Wisia had been interested in Polish history and literature from childhood. The remoteness from her homeland had deepened these interests. From the time she moved to Auckland, she was involved in the life of the local Polish community. She was a founding member of the Auckland Polish Association and contributed financially towards the purchase of the building which became Polish House in Auckland.
Wisia participated in a wide range of Polish patriotic events and community activities, not only in Auckland, but throughout New Zealand. As mentioned, she helped many of the newly arrived Poles as an interpreter. At the Polish Association school she volunteered, teaching Polish language and culture. She assisted former soldiers of the Polish Armed Forces in organising Polish commemorations, usually held at Polish House. Later, as these soldiers became too old or passed away, she took over and organised commemorative events that always involved the younger generation of Polish emigrants. She took particular care of the memory of the Katyń massacre.
Great was Wisia’s respect for all priests and she always supported the work of Polish chaplains in Auckland. For many years she was the secretary and chronicler of the Polish Church Committee. She was a correspondent for the Sydney monthly Przegląd Katolicki, a periodical published by the priests from the Society of Christ, contributing columns and reports on the Polish ministry in Auckland.
The election of Karol Wojtyła as Pope John Paul II in 1978, the uprising of the Solidarity movement shortly after, and the imposition of martial law in Poland in December 1981 brought about extraordinary international interest in Polish affairs. Wisia, along with other representatives from the Polish community, began to be invited to meetings, seminars, radio broadcasts and talks about events in Poland. In that, she became something of a Polish spokesperson in New Zealand. Judging by the numerous letters of thanks she received, she fulfilled this task exceptionally. Despite information blockades and communist propaganda in her homeland, Wisia was up to date with Polish current affairs. This was possible, mainly through her participation in a new Auckland based organization, Solidarity in New Zealand Inc., which was established in 1983. For 15 years, the organization published the bimonthly Solidarity in the Antipodes, for which the members of the editorial committee, including Wisia, obtained material and information which bypassed communist censorship thanks to private contacts from various parts of the world. Often her own short columns and poems appeared there too.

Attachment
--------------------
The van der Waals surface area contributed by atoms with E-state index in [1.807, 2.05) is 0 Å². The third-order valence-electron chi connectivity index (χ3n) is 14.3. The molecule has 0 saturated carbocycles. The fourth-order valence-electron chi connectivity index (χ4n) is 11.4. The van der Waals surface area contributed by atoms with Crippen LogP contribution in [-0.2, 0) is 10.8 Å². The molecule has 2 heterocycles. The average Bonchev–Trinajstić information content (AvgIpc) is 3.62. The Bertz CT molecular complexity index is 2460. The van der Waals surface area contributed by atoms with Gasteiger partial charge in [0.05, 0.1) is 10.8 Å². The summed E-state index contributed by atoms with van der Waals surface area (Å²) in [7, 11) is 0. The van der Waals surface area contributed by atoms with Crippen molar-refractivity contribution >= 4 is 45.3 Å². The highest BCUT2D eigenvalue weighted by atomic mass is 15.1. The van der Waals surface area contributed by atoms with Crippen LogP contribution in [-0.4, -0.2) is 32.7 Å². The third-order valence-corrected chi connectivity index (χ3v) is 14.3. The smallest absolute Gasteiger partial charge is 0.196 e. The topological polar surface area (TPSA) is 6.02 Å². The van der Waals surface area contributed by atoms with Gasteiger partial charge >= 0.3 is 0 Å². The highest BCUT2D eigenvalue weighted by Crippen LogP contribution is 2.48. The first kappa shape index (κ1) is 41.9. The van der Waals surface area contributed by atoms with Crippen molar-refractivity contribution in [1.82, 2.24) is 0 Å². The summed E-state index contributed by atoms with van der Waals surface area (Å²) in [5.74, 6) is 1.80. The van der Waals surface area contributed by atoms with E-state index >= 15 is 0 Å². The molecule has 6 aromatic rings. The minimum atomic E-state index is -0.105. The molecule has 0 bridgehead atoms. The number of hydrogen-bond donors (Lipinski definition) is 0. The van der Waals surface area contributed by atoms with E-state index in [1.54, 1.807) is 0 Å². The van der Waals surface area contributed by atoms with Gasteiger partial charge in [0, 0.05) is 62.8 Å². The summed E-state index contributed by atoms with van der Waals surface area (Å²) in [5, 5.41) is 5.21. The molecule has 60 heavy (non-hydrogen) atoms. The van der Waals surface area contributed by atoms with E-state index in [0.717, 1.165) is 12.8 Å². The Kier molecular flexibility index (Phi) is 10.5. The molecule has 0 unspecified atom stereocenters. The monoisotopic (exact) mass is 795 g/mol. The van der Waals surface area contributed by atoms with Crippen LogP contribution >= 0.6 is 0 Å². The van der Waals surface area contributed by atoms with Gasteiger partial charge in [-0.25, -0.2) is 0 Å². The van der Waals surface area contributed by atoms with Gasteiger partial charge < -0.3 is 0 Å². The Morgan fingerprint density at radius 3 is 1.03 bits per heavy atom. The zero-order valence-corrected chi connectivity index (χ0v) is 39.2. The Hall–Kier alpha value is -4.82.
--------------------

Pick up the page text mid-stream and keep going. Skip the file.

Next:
Efforts to free Poland from communist oppression brought Wisia into the halls and corridors of New Zealand politics. In 1982, together with other Polish community activists, she was received by the then-Prime Minister of New Zealand, Robert Muldoon. He accepted a petition from the Auckland Polish Association which contained more than 50,000 signatures demanding that the Polish government in Warsaw end martial law, release Solidarity internees and restore civil liberties in Poland. The petition, with the full support of the New Zealand Parliament, was submitted through official diplomatic channels to the United Nations Human Rights Commission.
During her working life, Wisia had always devoted part of her salary to the purchase of books. Her hunger for literature seemed never to be satiated. She had great respect for the written word and when something interesting fell into her hands, she held on to it. Anyone who visited her home will confirm this. Most of her house resembled a library more than a private dwelling, especially as Patrick also had his own collection of books. She ordered books from London, Paris, Australia, the United States, and Poland because there was never a Polish bookstore in New Zealand. She was mainly interested in history and literature. She collected more than a thousand, often unique, Polish-language books.
Besides books, she subscribed to local newsletters and periodicals, and magazines published in various parts of the world. They all had a patriotic, historical or religious profile. Her passion for collecting is of great value now, preserving the history of the Polish people in Auckland.
Though Wisia loved books, she never wrote one herself. She did publish many articles, reports, correspondence and poems. When interviewed, she often referred to her personal experiences, but she never had time to write a fuller autobiographical work as her tasks in the Polish community absorbed her completely. Wisia’s collection of poems, Głos serca na drogach życia (Voice of the Heart on the Pathway of Life) published in 2016, was a result of the initiative and determination of a friend.